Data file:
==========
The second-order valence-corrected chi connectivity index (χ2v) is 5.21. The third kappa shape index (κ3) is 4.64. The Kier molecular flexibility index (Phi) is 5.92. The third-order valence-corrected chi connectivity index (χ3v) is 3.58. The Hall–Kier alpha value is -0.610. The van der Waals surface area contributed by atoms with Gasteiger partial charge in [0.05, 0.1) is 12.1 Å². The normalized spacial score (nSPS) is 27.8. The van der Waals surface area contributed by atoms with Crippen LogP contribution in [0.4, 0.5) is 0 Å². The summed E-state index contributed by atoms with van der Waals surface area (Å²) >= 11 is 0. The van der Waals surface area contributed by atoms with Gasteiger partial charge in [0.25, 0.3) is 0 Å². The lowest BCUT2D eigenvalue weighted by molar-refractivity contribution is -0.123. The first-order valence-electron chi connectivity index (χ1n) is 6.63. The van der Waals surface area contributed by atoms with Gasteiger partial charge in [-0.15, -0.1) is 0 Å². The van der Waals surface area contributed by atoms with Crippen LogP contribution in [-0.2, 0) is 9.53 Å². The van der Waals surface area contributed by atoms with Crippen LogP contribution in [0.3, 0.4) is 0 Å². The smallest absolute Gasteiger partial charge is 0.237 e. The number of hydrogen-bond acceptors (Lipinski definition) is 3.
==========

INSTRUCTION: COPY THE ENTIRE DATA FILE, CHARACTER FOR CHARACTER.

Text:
The second-order valence-corrected chi connectivity index (χ2v) is 5.21. The third kappa shape index (κ3) is 4.64. The Kier molecular flexibility index (Phi) is 5.92. The third-order valence-corrected chi connectivity index (χ3v) is 3.58. The Hall–Kier alpha value is -0.610. The van der Waals surface area contributed by atoms with Gasteiger partial charge in [0.05, 0.1) is 12.1 Å². The normalized spacial score (nSPS) is 27.8. The van der Waals surface area contributed by atoms with Crippen LogP contribution in [0.4, 0.5) is 0 Å². The summed E-state index contributed by atoms with van der Waals surface area (Å²) >= 11 is 0. The van der Waals surface area contributed by atoms with Gasteiger partial charge in [0.25, 0.3) is 0 Å². The lowest BCUT2D eigenvalue weighted by molar-refractivity contribution is -0.123. The first-order valence-electron chi connectivity index (χ1n) is 6.63. The van der Waals surface area contributed by atoms with Gasteiger partial charge in [-0.15, -0.1) is 0 Å². The van der Waals surface area contributed by atoms with Crippen LogP contribution in [-0.2, 0) is 9.53 Å². The van der Waals surface area contributed by atoms with Crippen LogP contribution in [0.3, 0.4) is 0 Å². The smallest absolute Gasteiger partial charge is 0.237 e. The number of hydrogen-bond acceptors (Lipinski definition) is 3.